I know that the story is meant to entertain but somehow I can’t help thinking that it must contain some hidden message. Perhaps it warns us about the effects of the climate changes caused by our ignorant misuse of natural resources and our selfish lifestyles, and calls for action before the ozone layer vanishes and the glaciers melt. Or perhaps it insinuates that our food portions have expanded out of proportion. Anyone has eaten at The Cheesecake Factory for example? Hope you came very, very, very, very hungry.


The Team Spirit

When your kids turn six in the Bay Area, the chances are you will put them on a team. Soccer, baseball, gymnastics, martial arts… you-name-it team.  My friend’s daughter has recently started competitive gymnastics training, which means her (and her family) committing to practice for nine hours a week for the next ten years. Another friend, declined the same opportunity.  It would be too much after-school work for one little girl.  She will continue recreational gymnastics, though.  My son started talking about winning trophies in TKD tournaments. He is really motivated so we will let him go for it. Other parents drive their children to baseball practices regardless of their kids’ drive and potential, just because it is “good for them to try it out”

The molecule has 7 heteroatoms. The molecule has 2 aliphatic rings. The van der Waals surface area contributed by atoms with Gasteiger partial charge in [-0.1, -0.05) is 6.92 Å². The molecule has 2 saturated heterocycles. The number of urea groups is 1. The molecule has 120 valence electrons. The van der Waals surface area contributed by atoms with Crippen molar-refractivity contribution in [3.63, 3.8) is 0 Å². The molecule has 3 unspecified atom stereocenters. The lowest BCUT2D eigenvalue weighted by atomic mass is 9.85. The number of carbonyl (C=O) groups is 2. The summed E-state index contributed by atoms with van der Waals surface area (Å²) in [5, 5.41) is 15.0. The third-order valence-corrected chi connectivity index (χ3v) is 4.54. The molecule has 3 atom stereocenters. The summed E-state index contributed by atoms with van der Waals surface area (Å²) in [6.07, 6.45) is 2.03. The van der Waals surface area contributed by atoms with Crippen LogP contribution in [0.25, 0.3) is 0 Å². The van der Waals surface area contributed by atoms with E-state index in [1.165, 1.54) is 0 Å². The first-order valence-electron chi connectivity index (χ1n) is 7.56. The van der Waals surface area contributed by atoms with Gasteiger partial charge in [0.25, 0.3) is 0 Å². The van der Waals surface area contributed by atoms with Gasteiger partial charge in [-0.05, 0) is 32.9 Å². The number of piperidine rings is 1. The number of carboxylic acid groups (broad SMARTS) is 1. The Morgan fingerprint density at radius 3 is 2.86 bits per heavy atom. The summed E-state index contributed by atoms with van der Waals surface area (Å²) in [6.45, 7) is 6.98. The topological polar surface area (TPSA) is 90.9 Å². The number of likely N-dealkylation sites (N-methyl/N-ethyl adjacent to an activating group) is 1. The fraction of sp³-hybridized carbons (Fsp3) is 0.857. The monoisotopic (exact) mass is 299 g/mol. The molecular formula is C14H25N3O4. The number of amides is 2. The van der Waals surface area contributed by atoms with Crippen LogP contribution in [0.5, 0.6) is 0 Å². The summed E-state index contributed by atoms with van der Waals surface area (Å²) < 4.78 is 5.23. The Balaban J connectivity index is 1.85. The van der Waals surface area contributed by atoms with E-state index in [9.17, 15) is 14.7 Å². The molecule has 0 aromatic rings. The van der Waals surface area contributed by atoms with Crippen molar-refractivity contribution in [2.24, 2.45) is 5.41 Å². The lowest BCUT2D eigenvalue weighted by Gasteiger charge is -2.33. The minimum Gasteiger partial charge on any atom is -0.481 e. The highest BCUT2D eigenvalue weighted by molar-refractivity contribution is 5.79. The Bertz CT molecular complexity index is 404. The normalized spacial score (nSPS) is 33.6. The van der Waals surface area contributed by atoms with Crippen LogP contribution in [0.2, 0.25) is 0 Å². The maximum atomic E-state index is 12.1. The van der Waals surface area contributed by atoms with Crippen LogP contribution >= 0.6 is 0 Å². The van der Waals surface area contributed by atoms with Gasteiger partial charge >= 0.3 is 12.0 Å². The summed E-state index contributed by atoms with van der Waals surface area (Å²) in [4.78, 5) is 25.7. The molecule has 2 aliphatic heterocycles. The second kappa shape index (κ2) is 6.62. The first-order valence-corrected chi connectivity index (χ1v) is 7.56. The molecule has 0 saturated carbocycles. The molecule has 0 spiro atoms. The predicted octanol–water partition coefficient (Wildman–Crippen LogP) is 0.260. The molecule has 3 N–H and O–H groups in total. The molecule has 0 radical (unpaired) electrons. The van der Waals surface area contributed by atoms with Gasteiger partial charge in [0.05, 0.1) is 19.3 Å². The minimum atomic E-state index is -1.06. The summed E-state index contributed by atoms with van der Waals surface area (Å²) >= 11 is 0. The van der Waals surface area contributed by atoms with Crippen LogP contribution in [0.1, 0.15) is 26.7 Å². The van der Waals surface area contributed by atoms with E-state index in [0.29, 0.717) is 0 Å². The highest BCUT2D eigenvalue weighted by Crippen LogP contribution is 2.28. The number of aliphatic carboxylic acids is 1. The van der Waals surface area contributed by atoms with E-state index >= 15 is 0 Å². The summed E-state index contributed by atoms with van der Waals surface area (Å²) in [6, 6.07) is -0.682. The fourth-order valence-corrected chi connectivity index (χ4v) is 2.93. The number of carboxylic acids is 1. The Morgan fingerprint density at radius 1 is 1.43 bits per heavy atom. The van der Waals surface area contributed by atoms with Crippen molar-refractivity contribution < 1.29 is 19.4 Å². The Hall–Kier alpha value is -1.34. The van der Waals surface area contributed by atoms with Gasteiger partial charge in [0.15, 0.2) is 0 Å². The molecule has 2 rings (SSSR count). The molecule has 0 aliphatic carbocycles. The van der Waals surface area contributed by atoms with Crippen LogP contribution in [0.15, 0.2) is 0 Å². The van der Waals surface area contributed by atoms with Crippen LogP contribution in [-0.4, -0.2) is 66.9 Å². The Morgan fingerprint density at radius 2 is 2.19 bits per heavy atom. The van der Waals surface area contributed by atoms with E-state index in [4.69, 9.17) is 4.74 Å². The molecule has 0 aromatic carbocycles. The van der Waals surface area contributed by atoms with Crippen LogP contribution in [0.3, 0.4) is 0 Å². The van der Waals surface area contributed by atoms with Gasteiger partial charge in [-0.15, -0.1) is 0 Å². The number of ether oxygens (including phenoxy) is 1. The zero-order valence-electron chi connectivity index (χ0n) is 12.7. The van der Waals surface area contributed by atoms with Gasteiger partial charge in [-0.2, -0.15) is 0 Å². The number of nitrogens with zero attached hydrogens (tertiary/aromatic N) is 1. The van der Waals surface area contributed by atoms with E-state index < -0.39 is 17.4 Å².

The whole commotion made me think about advantages and disadvantages of being on competitive teams since the young age.  This is what I’ve come up with.

Advantages of competing:

1. Children who like sports are often of competitive nature, even if they only try to outdo themselves and break their own records. (That’s the type of competitiveness I promote.) Competing is like testing oneself. They also give young athletes a great thrill and sense of fulfillment.

2. Competing in sports is a great introduction to competing in real life. A child learns to win AND lose. For an athlete, losing is motivational.

3. Training for a competition teaches a child to work towards a goal, which in turns teaches them the true value of various life skills. You can’t win unless you develop perseverance, self-discipline, focus, humility among others.

Disadvantages of competing:

1. Competing in sports shifts the focus from sports to competitions. Children become more “medal oriented” instead of simply enjoying the sport.